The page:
Artist and curator floor talk – Friday 6 May 1-2 pm
Charlotte Phillipus Napurrula, painter and Chairperson of Papunya Tjupi Art Centre (2010-14) and Vivien Johnson, an eminent scholar of Papunya art, will be giving a floor talk on the works in the Streets of Papunya exhibition, exploring the legacy and renaissance of art work at this renowned location in Central Australia, and the extraordinary work of the women painters in this celebrated location of art production.
The Papunya Tjupi art centre was established in the Northern Territories’ Western Desert region in 2007, and the Streets of Papunya exhibition showcases work from the centre, as well as the region’s historical association with painting.
Papunya is a Western Desert town regarded as the birthplace of contemporary Aboriginal painting, dating back to Albert Namatjira’s final paintings, executed in 1959, through to examples from the 1970s and 80s when the town was simultaneously experiencing it’s ‘glory days’ and dark times as the ‘carpetbagging capital of the desert’, and on to the modern renaissance
When: Friday 6 May – artist and curator floor talk. Free – all welcome.
Time: 1-2 pm
Location: RMIT Gallery, 344 Swanston Street, Melbourne.
Making Connections: Artists visit Ngarara Willim Centre
While at RMIT University for the Streets of Papunya exhibition opening and floor talk at RMIT Gallery, visiting artists Martha McDonald Napaltjarri and Charlotte Phillipus Napurrula were given a warm welcome and afternoon tea by staff at RMIT’s Ngarara Willim Centre for Aboriginal and Torres Strait Islander Peoples.
The Ngarara Willim Centre supports and encourages indigenous students throughout their studies at RMIT, and Martha and Charlotte, who both have strong backgrounds as educators in their community, were interested in hearing about the Centre’s activities.
Charlotte Phillipus Napurrula is the eldest daughter of Long Jack Phillipus Tjakamarra, one of the founders of the desert art movement and one time Chairman of Papunya Tula Artists. Her mother was Long Jack’s first wife Suzette Napaltjarri, who was the daughter of important Pintupi elder Kamutu, one of the earliest Pintupi arrivals in Hermannsburg from the west.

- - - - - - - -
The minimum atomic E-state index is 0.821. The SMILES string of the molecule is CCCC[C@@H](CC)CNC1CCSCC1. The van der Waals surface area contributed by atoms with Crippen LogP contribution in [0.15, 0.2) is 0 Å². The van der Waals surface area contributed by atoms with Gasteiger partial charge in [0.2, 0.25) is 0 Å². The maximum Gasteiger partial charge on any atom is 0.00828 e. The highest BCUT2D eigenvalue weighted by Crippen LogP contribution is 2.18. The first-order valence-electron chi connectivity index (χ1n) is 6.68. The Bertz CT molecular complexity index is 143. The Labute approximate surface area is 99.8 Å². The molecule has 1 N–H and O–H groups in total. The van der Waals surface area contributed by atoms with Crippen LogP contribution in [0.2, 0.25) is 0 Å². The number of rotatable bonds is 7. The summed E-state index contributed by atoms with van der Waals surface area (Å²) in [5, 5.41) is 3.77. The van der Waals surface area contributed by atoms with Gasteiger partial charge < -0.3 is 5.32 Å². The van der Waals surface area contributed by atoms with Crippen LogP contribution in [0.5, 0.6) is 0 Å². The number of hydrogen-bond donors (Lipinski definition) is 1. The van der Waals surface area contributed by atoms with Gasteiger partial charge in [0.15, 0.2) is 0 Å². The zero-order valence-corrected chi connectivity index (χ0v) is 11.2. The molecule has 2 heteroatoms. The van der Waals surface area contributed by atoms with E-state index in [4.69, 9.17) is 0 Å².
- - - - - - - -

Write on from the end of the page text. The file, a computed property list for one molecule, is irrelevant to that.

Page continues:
Charlotte learnt to paint by assisting her father Long Jack on his canvases, but was busy with her teaching commitments and did not paint herself for Warumpi Arts in the 1990s and early 2000s. She has been a member of Papunya Tjupi Arts since its inception.
For a long time Charlotte was active in various teaching roles in Papunya School, especially the preschool. Although she has stepped back because of her health, she continues her commitment to education and cultural maintenance through her involvement as a language consultant on the 4th Edition of Ken Hansen’s Pintupi/Luritja Dictionary.
Martha McDonald Napaltjarri ) is the only child of founding Papunya Tula artist Shorty Lungkata Tjungurrayi and his first wife. Martha worked with linguist John Heffernan in the Papunya Literature production and Adult Education program and in the Papunya pre-school alongside her sister Linda Tjunkaya Syddick Napaltjarri. She began painting in 2008 for Papunya Tjupi and rapidly emerged as a talented painter. Martha also enjoys making baskets and necklaces for Papunya Tjupi. She is an important elder in the Papunya community.
Streets of Papunya: The reinvention of Papunya painting, curated by Vivien Johnson, RMIT Gallery 6 May – 11 June, 2016.
People who wish to purchase works from the Papunya Tjupi Art Centre might also be interested in the exhibition Keepers of Place: new works from Papunya Tjupi, 24 May – 4 June 2016, Presented by McCulloch & McCulloch in association with Papunya Tjupi Arts.